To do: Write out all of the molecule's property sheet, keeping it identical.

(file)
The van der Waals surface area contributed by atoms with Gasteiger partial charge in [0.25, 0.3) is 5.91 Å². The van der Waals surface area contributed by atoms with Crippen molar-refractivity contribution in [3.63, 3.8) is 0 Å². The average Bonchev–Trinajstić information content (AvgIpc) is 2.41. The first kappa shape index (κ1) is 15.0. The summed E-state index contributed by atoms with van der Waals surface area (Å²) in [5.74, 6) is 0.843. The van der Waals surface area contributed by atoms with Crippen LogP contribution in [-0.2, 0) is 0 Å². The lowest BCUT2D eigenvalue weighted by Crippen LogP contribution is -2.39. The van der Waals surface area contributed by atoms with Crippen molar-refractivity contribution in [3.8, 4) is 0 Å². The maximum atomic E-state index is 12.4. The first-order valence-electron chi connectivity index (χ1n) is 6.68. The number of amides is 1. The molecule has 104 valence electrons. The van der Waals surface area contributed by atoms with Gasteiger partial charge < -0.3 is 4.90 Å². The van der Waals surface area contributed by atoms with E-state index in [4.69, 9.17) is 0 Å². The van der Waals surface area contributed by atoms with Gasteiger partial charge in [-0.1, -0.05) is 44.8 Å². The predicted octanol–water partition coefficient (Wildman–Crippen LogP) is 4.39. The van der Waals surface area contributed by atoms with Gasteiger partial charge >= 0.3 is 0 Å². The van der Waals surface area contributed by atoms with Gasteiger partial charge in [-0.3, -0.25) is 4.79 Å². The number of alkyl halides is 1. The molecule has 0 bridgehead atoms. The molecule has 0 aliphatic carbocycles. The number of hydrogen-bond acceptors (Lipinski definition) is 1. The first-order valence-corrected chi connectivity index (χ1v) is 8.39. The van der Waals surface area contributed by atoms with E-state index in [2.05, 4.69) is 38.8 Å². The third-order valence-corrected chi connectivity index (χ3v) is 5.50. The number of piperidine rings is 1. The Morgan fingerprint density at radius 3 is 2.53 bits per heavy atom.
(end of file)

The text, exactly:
The van der Waals surface area contributed by atoms with Gasteiger partial charge in [0.25, 0.3) is 5.91 Å². The van der Waals surface area contributed by atoms with Crippen molar-refractivity contribution in [3.63, 3.8) is 0 Å². The average Bonchev–Trinajstić information content (AvgIpc) is 2.41. The first kappa shape index (κ1) is 15.0. The summed E-state index contributed by atoms with van der Waals surface area (Å²) in [5.74, 6) is 0.843. The van der Waals surface area contributed by atoms with Crippen LogP contribution in [-0.2, 0) is 0 Å². The lowest BCUT2D eigenvalue weighted by Crippen LogP contribution is -2.39. The van der Waals surface area contributed by atoms with Crippen molar-refractivity contribution in [3.8, 4) is 0 Å². The maximum atomic E-state index is 12.4. The first-order valence-electron chi connectivity index (χ1n) is 6.68. The number of amides is 1. The molecule has 104 valence electrons. The van der Waals surface area contributed by atoms with Gasteiger partial charge < -0.3 is 4.90 Å². The van der Waals surface area contributed by atoms with E-state index in [4.69, 9.17) is 0 Å². The van der Waals surface area contributed by atoms with Gasteiger partial charge in [-0.1, -0.05) is 44.8 Å². The predicted octanol–water partition coefficient (Wildman–Crippen LogP) is 4.39. The van der Waals surface area contributed by atoms with Gasteiger partial charge >= 0.3 is 0 Å². The van der Waals surface area contributed by atoms with Gasteiger partial charge in [-0.3, -0.25) is 4.79 Å². The number of alkyl halides is 1. The molecule has 0 bridgehead atoms. The molecule has 0 aliphatic carbocycles. The number of hydrogen-bond acceptors (Lipinski definition) is 1. The first-order valence-corrected chi connectivity index (χ1v) is 8.39. The van der Waals surface area contributed by atoms with E-state index in [2.05, 4.69) is 38.8 Å². The third-order valence-corrected chi connectivity index (χ3v) is 5.50. The number of piperidine rings is 1. The Morgan fingerprint density at radius 3 is 2.53 bits per heavy atom.